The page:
Devastating reach of asbestos shows no sign of abating on World Cancer Day

Devastating reach of asbestos shows no sign of abating on World Cancer Day
Devastating reach of asbestos shows no sign of abating on World Cancer Day

Devastating reach of asbestos shows no sign of abating on World Cancer Day

Danger Asbestos
Mention asbestos and many of us might believe it’s a thing of the past.  We all know it’s a dangerous substance but, as World Cancer Day approaches on 4 February, we should take note of the devastating impact the material is having on families who had no idea they had ever come into contact with it.

In the UK, the numbers of asbestos-related deaths of those who have never even worked with the lethal material seem to be on the rise.   Cases of mesothelioma, the cancer caused by exposure to asbestos, are not limited to the more expected male builder or industrial worker.  Recent reports demonstrate how asbestos has reached much further.

From women contracting the disease after washing family members’ dusty overalls, to primary school teachers who, unwittingly pinned up pupils’ work on asbestos-ridden notice boards, the news stories just keep on coming.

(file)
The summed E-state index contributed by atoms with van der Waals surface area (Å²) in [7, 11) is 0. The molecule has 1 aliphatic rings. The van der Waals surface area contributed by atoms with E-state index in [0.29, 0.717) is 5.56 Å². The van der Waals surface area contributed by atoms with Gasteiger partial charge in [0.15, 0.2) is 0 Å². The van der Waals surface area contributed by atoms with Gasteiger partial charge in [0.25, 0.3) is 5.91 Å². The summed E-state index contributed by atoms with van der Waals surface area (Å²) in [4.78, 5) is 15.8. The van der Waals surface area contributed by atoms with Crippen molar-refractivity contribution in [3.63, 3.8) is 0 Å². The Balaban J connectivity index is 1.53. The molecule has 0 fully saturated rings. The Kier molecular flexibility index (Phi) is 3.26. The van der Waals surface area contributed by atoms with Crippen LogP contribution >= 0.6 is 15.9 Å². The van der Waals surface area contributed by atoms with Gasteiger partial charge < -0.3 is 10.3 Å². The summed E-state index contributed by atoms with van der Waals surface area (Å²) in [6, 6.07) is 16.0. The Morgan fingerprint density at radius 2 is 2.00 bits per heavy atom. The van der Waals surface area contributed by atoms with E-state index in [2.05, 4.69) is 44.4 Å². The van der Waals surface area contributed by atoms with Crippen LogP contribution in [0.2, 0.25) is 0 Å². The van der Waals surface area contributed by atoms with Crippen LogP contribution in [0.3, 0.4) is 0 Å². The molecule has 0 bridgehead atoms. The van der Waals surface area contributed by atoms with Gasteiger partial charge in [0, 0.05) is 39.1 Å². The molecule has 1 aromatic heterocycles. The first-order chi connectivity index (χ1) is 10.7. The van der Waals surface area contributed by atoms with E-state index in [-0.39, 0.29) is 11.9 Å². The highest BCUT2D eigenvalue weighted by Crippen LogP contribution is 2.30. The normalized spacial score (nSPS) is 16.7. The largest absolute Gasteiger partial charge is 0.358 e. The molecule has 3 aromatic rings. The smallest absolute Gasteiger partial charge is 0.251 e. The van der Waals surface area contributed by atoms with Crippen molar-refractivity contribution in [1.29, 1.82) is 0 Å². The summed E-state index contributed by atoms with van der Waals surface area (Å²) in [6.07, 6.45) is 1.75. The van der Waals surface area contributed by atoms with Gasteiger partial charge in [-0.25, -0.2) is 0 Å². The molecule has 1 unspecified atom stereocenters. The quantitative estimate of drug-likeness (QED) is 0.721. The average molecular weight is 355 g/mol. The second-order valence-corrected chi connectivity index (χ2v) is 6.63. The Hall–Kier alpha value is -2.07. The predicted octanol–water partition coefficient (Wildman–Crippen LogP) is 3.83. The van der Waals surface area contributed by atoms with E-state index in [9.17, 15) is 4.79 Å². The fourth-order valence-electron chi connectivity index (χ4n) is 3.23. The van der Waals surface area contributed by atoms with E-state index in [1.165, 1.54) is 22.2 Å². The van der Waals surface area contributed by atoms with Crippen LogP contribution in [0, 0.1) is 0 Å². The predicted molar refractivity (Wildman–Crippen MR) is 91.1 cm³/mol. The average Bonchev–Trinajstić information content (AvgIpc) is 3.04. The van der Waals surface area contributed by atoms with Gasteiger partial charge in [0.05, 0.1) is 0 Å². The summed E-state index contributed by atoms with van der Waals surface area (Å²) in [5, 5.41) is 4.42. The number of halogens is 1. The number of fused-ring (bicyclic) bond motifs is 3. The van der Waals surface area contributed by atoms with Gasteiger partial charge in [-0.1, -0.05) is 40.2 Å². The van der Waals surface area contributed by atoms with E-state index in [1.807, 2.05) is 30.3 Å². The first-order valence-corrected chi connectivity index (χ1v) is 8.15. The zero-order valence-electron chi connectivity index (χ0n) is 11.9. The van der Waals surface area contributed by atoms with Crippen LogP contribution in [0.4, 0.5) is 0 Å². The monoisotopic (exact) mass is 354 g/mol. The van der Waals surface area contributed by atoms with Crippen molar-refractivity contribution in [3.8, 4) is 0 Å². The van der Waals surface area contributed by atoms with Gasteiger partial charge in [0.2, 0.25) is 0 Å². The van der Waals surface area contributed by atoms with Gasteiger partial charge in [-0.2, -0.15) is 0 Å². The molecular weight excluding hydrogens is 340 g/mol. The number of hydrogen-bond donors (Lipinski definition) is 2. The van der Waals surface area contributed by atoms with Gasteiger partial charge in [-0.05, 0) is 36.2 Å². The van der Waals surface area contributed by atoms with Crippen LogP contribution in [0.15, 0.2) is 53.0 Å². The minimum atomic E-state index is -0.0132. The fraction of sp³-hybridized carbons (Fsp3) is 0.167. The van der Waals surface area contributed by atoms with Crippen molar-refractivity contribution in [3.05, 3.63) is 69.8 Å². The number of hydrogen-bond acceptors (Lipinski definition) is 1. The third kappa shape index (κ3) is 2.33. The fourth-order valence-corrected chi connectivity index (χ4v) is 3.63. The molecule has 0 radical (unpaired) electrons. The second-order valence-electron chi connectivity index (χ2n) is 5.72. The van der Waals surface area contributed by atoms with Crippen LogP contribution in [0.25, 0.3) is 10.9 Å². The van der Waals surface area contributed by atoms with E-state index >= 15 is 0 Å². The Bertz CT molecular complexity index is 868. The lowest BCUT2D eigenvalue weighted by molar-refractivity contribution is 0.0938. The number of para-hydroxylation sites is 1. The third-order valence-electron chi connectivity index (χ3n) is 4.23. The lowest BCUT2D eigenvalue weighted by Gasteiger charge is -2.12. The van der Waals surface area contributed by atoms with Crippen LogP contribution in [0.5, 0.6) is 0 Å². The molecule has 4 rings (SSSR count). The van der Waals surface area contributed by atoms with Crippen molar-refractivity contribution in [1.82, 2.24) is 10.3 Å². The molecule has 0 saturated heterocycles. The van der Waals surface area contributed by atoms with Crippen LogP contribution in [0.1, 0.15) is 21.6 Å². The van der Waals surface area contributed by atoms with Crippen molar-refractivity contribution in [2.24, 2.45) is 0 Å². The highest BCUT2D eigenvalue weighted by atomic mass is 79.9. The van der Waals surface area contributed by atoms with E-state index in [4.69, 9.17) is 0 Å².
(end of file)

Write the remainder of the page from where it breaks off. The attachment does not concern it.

It’s possible that school pupils themselves are dying from the disease.  The youngest person to die from the disease was Sophie Ellis from Stowmarket, Suffolk, who was just 18 when she died in 2010.

It’s also believed several people who have since died were exposed after asbestos particles became airborne when a fire broke out at an army base.

Even people who worked in engineering can’t figure out when or where they were exposed to the substance, and so have no legal recourse.

Despite hopes that numbers of asbestos-related disease cases had peaked, experts say they see no sign of numbers falling.  Brian Robinson, a legal expert on asbestos-related disease at Roberts Jackson, the Industrial Disease specialist, said:

“My perception is, if anything, the numbers of asbestos-related cases are rising.  When you think mesothelioma can take typically 30 years to manifest itself, if not more, we can expect to see many more cases in this decade and the next.  There’s also a significant number of non-occupational exposure cases appearing, including even pupils having been exposed whilst at school.  The long incubation period for diseases like mesothelioma means it’s almost impossible to fully know the scale of what we could be facing.”